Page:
On Tuesday, Dr. Seuss Enterprises — the business that preserves and protects the author’s legacy — announced that it will no longer publish six books because of racist and insensitive imagery.
The books, which include And to Think That I Saw It on Mulberry Street and If I Ran the Zoo, “portray people in ways that are hurtful and wrong,” the company said. The decision was met with divided reactions, and sparked a discussion on how to deal with books containing racist or other offensive imagery.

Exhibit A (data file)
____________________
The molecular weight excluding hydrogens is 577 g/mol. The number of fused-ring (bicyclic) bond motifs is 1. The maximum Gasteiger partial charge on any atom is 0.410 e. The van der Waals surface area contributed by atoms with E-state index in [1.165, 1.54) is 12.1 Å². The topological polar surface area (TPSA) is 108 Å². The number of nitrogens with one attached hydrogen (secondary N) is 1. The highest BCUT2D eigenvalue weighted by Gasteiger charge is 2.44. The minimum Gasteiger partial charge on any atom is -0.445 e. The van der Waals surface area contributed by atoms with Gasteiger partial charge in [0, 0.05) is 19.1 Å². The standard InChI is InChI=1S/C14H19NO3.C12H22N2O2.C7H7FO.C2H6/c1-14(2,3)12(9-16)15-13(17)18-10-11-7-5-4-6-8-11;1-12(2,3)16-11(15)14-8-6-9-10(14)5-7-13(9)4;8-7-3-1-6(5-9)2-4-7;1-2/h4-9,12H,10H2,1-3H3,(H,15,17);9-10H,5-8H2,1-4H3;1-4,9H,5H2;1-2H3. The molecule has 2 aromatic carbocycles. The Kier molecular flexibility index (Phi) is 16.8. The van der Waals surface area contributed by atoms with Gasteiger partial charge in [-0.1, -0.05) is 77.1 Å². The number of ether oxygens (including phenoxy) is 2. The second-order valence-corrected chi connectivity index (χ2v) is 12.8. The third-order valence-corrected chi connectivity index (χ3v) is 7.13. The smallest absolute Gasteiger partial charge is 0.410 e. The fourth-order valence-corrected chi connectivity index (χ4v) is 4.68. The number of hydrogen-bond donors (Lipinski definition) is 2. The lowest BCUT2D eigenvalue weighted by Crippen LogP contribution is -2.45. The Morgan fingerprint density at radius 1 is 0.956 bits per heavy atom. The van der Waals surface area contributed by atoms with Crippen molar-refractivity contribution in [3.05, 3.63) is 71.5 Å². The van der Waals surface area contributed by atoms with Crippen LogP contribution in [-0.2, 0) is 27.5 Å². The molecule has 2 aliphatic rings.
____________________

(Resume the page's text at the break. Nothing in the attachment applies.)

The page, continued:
Dr. Seuss Enterprises listened and took feedback from our audiences including teachers, academics and specialists in the field as part of our review process. We then worked with a panel of experts, including educators, to review our catalog of titles.